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Fig2: Artemether/lumefantrine (20/120) samples tested in PNG showing that all tested drugs passed the tests. Drugs tested include Artefan (1–3 and 5–8), Lumartem (4), Coartem (9 and 10), and Coatal (11). The order of the dipsticks shown here is the same as the order listed in Table 1 for the artemether/lumefantrine drugs tested in PNG

Mentions: Since the primary goal of this pilot field test was to investigate the performances of the dipsticks as POC devices in endemic settings, we wanted to know the performances of the dipsticks in the hands of different investigators under field conditions. Given the simplicity of the dipstick assay and the familiarity of most malaria-endemic populations with the RDT format, no specific training on the use of the assay was offered. All investigators followed the instructions and successfully performed the dipstick assays under field conditions. After initially dissolving the drug powder in ≥95 % alcohol, the stock solutions were further diluted using regular bottled water. Since the main purpose was to test applicability of the dipsticks in remote endemic settings, rather than to screen counterfeit and substandard drugs, all drugs were purchased from pharmacies in public clinics and hospitals. The test results showed that all tested artemether/lumefantrine, artesunate/pyrimethamine/sulphadoxine, and artesunate injections contained the described amounts of active pharmaceutical ingredients (Fig. 2, Table 1).Fig. 2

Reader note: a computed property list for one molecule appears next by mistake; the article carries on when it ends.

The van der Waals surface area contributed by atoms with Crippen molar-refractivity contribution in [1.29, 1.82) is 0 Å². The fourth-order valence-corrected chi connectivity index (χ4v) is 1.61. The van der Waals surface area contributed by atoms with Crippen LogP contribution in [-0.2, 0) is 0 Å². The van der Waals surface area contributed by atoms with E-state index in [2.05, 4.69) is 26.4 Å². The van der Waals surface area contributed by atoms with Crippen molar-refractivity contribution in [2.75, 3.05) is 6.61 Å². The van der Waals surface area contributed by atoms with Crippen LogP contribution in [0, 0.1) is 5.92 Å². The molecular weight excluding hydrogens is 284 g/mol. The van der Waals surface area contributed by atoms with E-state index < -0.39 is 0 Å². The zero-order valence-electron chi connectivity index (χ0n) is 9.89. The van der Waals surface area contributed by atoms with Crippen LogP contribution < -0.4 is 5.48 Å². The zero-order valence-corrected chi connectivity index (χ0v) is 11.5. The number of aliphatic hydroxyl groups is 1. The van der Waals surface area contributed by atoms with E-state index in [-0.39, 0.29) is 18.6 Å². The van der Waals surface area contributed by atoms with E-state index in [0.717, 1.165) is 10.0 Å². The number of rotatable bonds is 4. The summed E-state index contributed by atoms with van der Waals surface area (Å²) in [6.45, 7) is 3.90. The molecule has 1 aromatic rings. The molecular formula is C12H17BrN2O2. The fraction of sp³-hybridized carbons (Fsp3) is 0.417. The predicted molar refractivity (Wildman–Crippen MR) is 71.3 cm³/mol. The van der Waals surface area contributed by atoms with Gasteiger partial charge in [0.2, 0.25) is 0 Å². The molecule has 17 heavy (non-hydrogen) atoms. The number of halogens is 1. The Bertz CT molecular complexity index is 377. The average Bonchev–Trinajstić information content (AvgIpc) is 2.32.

Pilot testing of dipsticks as point-of-care assays for rapid diagnosis of poor-quality artemisinin drugs in endemic settings.

Guo S, He L, Tisch DJ, Kazura J, Mharakurwa S, Mahanta J, Herrera S, Wang B, Cui L - Trop Med Health (2016)

Artemether/lumefantrine (20/120) samples tested in PNG showing that all tested drugs passed the tests. Drugs tested include Artefan (1–3 and 5–8), Lumartem (4), Coartem (9 and 10), and Coatal (11). The order of the dipsticks shown here is the same as the order listed in Table 1 for the artemether/lumefantrine drugs tested in PNG
© Copyright Policy - OpenAccess
Related In: Results  -  Collection

License 1 - License 2
Show All Figures
getmorefigures.php?uid=PMC4940968&req=5

Fig2: Artemether/lumefantrine (20/120) samples tested in PNG showing that all tested drugs passed the tests. Drugs tested include Artefan (1–3 and 5–8), Lumartem (4), Coartem (9 and 10), and Coatal (11). The order of the dipsticks shown here is the same as the order listed in Table 1 for the artemether/lumefantrine drugs tested in PNG